- Maybe it's not worth mentioning ....(but given there was so much time spent on the equation).......It was noted that elastance is the SLOPE of the line on the graph of Pressure with respect to Volume.......that wouldn't equate to P/V ......would it?.......P/V is just a value.....not a slope, which would indicate the change in P at the given Volume......again I realize that in the end the entire equation was basically tossed aside......it just seems that a lot of time was taken describing a mathematical equation......that.....if I'm not mistaken......was fundamentally incorrect......or at least somewhat flawed.....(0 votes)

## Video transcript

We're going to
talk about preload. And what I'm going
to do is I'm going to take the equation
that we came up with-- the equation
for preload-- which had to do, if you
remember, with wall stress. And I'm going to
actually kind of tweak it in a way that will,
hopefully, teach us interesting things
about understanding where preload comes from. So wall stress, you
remember, is actually at a certain point in time. So all stress-- let's say,
at the end of contraction-- would not be preload. Really, preload is at the
beginning of contraction. Or really, I can rephrase
that as "end of diastole." And the equation is, of course,
the wall stress equation. So you're just looking at
three major variables-- the pressure at the
end of diastole, the radius at the
end of diastole, and actually two times
the wall thickness at the end of diastole. You're going to get really sick
of me saying "end of diastole," so let me just write
it out here once. And then, from then on,
I'll just keep writing "ED." And so you'll know that
every time I write "ED," I'm talking "end of diastole." And the reason I want to
keep emphasizing the point is that you don't
forget that this is a specific point
in time on that kind of pressure-volume loop
in the left ventricle. So let's get started. How are we going to
tweak this equation? Well, the first thing I want
to do is actually of draw out-- do you remember we
talked about the cross-section of the left ventricle? If we were to actually
kind of draw it out, it would look maybe
something like this. And I'm going to take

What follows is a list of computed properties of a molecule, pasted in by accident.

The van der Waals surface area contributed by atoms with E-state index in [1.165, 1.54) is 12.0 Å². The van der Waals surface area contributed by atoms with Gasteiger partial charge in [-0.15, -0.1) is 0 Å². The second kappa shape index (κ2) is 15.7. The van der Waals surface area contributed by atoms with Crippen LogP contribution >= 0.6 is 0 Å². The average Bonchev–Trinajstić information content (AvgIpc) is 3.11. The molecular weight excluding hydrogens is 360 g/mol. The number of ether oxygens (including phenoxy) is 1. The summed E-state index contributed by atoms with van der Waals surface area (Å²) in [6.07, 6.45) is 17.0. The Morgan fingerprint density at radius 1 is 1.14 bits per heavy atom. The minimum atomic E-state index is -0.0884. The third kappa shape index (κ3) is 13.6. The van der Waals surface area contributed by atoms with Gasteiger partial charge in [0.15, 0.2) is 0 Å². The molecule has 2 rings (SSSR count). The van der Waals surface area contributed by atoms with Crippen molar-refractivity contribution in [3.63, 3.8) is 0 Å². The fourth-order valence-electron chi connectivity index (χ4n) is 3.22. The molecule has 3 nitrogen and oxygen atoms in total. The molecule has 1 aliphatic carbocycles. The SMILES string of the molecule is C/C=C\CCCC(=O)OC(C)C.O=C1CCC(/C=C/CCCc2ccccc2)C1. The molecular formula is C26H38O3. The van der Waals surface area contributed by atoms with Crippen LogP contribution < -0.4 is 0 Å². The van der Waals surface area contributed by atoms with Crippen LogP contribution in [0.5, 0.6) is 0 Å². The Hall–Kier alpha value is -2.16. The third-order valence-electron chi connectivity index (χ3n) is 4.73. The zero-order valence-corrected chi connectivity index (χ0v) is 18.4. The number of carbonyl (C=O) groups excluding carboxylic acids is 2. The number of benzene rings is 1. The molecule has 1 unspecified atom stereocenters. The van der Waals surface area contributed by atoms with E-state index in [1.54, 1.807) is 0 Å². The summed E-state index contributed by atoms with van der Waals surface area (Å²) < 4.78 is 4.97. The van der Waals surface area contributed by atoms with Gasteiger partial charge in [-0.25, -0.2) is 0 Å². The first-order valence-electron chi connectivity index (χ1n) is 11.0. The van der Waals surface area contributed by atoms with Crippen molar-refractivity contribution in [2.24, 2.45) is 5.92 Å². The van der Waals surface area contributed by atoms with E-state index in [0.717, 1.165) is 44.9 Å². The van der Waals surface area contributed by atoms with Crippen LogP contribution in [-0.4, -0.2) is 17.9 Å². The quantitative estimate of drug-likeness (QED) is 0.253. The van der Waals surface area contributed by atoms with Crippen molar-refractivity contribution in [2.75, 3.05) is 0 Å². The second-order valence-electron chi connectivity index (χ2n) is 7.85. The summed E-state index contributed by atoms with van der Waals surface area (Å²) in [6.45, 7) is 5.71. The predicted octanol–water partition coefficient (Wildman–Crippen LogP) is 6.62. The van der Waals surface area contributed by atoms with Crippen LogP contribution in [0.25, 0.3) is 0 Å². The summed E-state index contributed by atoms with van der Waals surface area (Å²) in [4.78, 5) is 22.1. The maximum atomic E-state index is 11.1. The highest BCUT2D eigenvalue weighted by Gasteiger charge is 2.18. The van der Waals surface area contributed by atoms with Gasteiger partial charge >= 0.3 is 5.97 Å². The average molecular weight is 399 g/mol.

different colors now to highlight different
parts of this. So you've got the pressure
kind of pushing out like this on this
left ventricle. This is the pressure. And then, you've got,
let's say, the radius here. I'm going to write r prime. And I know before I wrote r in,
I think was the term I'd used. I'm going to write r prime. And there's also this
radius, and this I'm going to call just r. So there's r and r prime. And I'm going to make it
really clear where this is all headed because I'm going to draw
this third part-- let's do it in orange-- from here to here. And this is w. So I basically am
setting up for you a nice little math equation. Right? You've got r at
the end of diastole equals r prime at
the end of diastole plus w at the end of diastole. This is a little math equation. Right? And I can take this equation,
I can immediately just plug it in right there. This, I'm going to
write as a number 1 because this is the
first change we're going to make to our equation. I could say, well, all
this preload stuff, then, equals pressure
times this quantity. And I'm going to write the
quantity as r prime-- just borrowing from that
equation I just wrote out to the left-- plus the wall
thickness at end of diastole divided by 2 times w
at the end of diastole. So that's our new
equation, and just kind of borrowing
from the picture. Now, I'm going to
do one more picture. And let's do the second picture
in, let's say, a blue color. Remember, there's a sphere. Kind of looking at the
doughnut-shape above, and now thinking
about it as a sphere. And I've got
something like this. Almost like a little ball. Right? And you remember that the left
ventricle is not a sphere, but it's actually quite close. And so when we talk about
spheres and volumes, it's not unreasonable